Is International Corporate Welfare Subsidizing Humanity’s Extinction?

by | Feb 17, 2022 | Climate & Environment, Politics & Corruption, Wealth Gap

Photo by Tyler Sprague, iStockphoto

Is International Corporate Welfare Subsidizing Humanity’s Extinction?

by | Feb 17, 2022 | Climate & Environment, Politics & Corruption, Wealth Gap

Photo by Tyler Sprague, iStockphoto
World governments are spending $1.8 trillion annually on corporate welfare to support fossil fuel emissions, deforestation, water pollution and other harms to the planet.

Releasing a new study showing that world governments spend at least $1.8 trillion annually to subsidize activities which worsen the climate crisis, global subsidies experts today said leaders must eliminate or redirect the financial supports as part of an ambitious Global Biodiversity Framework at an upcoming summit in China.

The B Team and Business for Nature, two organizations that push businesses around the globe to adopt sustainable practices, supported the study, titled Financing Our Survival: Building a Nature-Positive Economy Through Subsidy Reform.

According to the authors—Doug Koplow of subsidy research firm Earth Track and Ronald Steenblik of the International Institute for Sustainable Development—a lack of transparency regarding the use of subsidies means that the amount of government money being spent on the destruction of nature could be much higher than the research shows.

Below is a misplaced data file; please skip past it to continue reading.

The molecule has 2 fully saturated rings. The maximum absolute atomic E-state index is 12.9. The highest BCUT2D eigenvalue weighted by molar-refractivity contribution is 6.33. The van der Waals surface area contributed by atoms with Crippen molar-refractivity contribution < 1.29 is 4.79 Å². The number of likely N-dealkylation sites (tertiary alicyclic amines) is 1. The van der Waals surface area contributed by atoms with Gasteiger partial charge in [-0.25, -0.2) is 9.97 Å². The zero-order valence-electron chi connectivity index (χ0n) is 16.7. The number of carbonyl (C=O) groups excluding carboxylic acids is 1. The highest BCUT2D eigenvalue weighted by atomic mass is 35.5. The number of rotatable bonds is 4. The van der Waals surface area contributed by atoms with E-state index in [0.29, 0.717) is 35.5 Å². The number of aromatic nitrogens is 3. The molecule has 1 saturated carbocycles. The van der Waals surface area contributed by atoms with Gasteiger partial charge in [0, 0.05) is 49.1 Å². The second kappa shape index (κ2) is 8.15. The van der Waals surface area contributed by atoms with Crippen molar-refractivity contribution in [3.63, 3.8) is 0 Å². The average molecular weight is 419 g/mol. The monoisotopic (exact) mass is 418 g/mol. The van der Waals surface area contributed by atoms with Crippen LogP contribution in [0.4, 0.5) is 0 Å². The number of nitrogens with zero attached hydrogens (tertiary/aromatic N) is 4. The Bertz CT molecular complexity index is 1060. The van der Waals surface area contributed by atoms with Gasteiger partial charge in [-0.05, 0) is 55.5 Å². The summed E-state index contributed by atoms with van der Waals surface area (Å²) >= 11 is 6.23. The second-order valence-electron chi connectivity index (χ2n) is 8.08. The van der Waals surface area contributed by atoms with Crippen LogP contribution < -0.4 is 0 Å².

“Nature is declining at an alarming rate, and we have never lived on a planet with so little biodiversity,” said Christiana Figueres, former executive secretary of the United Nations Framework Convention on Climate Change (UNFCCC) and a member of The B Team. “At least $1.8 trillion is funding the destruction of nature and changing our climate, while creating huge risks for the very businesses who are receiving the subsidies… Harmful subsidies must be redirected towards protecting the climate and nature, rather than financing our own extinction.”

The report identifies at least $640 billion in annual fossil fuel subsidies, $520 billion used by the agricultural sector, $350 billion in water management and wastewater infrastructure, and $155 billion subsidizing logging and unsustainable forest management, all of which account for the majority of annual subsidies.

The equivalent of at least 2% of the global GDP is being spent by governments to finance water pollution and air pollution, soil erosion, deforestation, biodiversity loss, planet-heating fossil fuel emissions, risks to ecosystems in oceans and waterways across the globe, and other harms to nature and humanity, the authors said.

To help finance climate crisis mitigation measures in the Global South—as wealthy nations pledged they would in 2009, promising $100 billion annually—and redirect government funds toward a transition to renewable energy and a reversal of nature loss, hundreds of billions of dollars in subsidies must be eliminated or repurposed, according to the report.

A draft of the Global Biodiversity Framework calls for $500 billion per year in reformed subsidies—a target that “needs to be strengthened” in April at the U.N. Biodiversity Conference (COP 15) in Kunming, China.

“The case is clear: reforming the $1.8 trillion a year of subsidies that are harming the environment could make an important contribution towards unlocking the over $700 billion a year needed to reverse nature loss by 2030 as well as the cost of reaching net zero carbon emissions by 2050,” wrote the authors. “This needs to happen alongside aligning all private financial flows to nature-positive and increasing public and private finance to deliver innovative financial solutions that help protect, restore, and conserve nature.”